The Efficiency of Varying Length Character Variables
September 10, 2008 Jon Paris
Remember the bad old days when dinosaurs still roamed the earth and the only way to build strings in RPG involved playing silly games with arrays? Or worse still, obscure combinations of MOVE operations? Thankfully those days are far behind us–although sadly there are still a few RPG/400 dinosaurs coding away!
RPG IV introduced many powerful new string handling options, such as the %TRIMx family of BIFs, but even now there are capabilities in the language that few programmers fully exploit. One of my favorites is variable length fields. There are many good reasons to use these fields, but in this tip we’re going to focus mainly on performance.
For those of you unfamiliar with varying length fields, the following D specs show how they are defined and illustrate the constituent parts.
Varying length fields have two components: the current length that is represented by a 2-byte integer in the first two positions, followed by the actual data. They are differentiated from regular character fields by the use of the keyword “Varying.” (See (A) in the code that follows.)
You should train yourself to always code the INZ keyword to ensure that the length field is set correctly. This is critical when varying length fields are incorporated in data structures. Why? Because by default, data structures are initialized to spaces (hex 40) and that causes havoc when interpreted as the field length! At (B) and (C) in the code example that follows, I have defined the two components as separate fields–overlaying varyField–to demonstrate the layout.
D varyingStruct DS (A) D varyField 256a Varying Inz // Following fields are defined just to show the layout of a varying field (B) D length 5i 0 Overlay(varyField) (C) D data 256a Overlay(varyField: *Next)
Whenever the content of a varying length field is changed, the compiler adjusts the length to reflect the new content. Note that you should always use %Trimx when loading data from a fixed length field into a varying length field, otherwise any trailing blanks will be counted in the field length. Any time you want to know how long the field is, use the %Len() built-in function to obtain the current value.
Now that we’ve reviewed the basics of variable length fields, let’s see how they can be used to boost the performance of some types of string operation. Take a look at the following two pieces of code. Both of them build a string of 100 comma separated values. At first glance there is very little difference in the logic, but would you believe that the second one can run hundreds or even thousands of times faster?
For i = 1 to 10; For j = 1 to 10; (D) fixedField = %Subst(baseString: i: j ); (E) longFixed = %TrimR(longFixed) + ',' + fixedField; EndFor; EndFor; For i = 1 to 10; For j = 1 to 10; fixedField = %Subst(baseString: i: j ); (F) longVarying += ',' + %TrimR(fixedField); EndFor; EndFor;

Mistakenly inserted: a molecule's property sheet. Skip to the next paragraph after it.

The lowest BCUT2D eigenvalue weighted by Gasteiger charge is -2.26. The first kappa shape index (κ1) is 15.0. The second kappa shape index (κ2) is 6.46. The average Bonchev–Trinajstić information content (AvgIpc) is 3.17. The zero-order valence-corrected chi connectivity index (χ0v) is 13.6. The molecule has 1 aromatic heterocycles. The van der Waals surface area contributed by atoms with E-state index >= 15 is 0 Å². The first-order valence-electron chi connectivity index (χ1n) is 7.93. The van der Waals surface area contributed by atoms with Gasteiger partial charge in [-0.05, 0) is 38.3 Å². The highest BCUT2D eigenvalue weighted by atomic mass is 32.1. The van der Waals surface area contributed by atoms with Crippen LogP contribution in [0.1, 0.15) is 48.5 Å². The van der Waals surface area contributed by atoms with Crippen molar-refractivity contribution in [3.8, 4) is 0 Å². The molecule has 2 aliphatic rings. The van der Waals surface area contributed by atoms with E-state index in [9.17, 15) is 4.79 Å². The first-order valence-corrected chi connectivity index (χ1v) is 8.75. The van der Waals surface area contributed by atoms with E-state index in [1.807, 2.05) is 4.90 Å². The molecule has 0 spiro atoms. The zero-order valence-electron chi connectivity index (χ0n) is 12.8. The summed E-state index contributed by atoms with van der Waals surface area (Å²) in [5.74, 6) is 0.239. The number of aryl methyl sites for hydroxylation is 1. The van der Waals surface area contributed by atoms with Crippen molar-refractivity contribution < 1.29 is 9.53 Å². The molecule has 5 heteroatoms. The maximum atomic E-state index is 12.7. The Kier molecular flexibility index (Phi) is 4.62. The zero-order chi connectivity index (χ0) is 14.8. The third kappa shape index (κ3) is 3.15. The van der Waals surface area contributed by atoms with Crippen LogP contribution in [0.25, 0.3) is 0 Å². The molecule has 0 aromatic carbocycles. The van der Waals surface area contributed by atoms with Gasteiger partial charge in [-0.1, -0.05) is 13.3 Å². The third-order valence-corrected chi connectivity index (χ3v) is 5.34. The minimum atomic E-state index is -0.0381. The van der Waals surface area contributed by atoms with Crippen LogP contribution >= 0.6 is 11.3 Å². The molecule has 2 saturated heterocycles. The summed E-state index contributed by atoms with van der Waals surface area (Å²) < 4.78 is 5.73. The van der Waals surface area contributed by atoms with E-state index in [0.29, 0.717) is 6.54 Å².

The reason is simple. The second one (F) makes use of a varying length field to build up the result string! This difference in speed is easy to understand if you think about what is going on under the hood. The first version (E) uses a fixed length target string so these are the steps that take place:
This process is repeated for each new value added to the string. Notice that having carefully padded the string with blanks (4), the very next thing we do (1) is to work out how many there are so that we can ignore them!
Contrast this with the mechanics of the version using the variable length field (F):
Much simpler! And the resulting speed differences can be staggering. In tests I ran while preparing this tip, even with a target field length as small as 256 characters, the varying length field version took only half the time of the fixed length version. When I raised the field length to 25,600, which is a much more realistic size when building a CSV, HTML or XML string, the speed difference rose to 1,300 to 1!
Another point to consider is that the code shown above (E) is already much more efficient than much of the code I have seen in customers’ programs. The two variants below are both very common and both even less efficient. In the first case (G) the field being added is being trimmed of blanks, which are immediately added back if it does not fill the target field! In the second case (H) the separation of the two functions means that the calculations for the effective length of the target field and the subsequent blank filling occur twice for each loop. You can imagine what that does to the speed. And yes, I have seen cases where people combine both G and H!
(G) longFixed = %TrimR(longFixed) + ',' + %TrimR(fixedField); (H) longFixed = %TrimR(longFixed) + ','; longFixed = %TrimR(longFixed) + fixedField;
That’s all for this first look at variable length fields. In a future tip we’ll look at their uses and abuses in the database.
P.S. For those of you wondering what the purpose of the code at (D) is, it is simply used to generate fields of different effective lengths (one to 10 characters) to act as the test data to be added to the target string.
Jon Paris is one of the world’s most knowledgeable experts on programming on the System i platform. Paris cut his teeth on the System/38 way back when, and in 1987 he joined IBM’s Toronto software lab to work on the COBOL compilers for the System/38 and System/36. He also worked on the creation of the COBOL/400 compilers for the original AS/400s back in 1988, and was one of the key developers behind RPG IV and the CODE/400 development tool. In 1998, he left IBM to start his own education and training firm, a job he does to this day with his wife, Susan Gantner–also an expert in System i programming. Paris and Gantner, along with Paul Tuohy, are co-founders of System i Developer, which hosts the new RPG & DB2 Summit conference. Send your questions or comments for Jon to Ted Holt via the IT Jungle Contact page.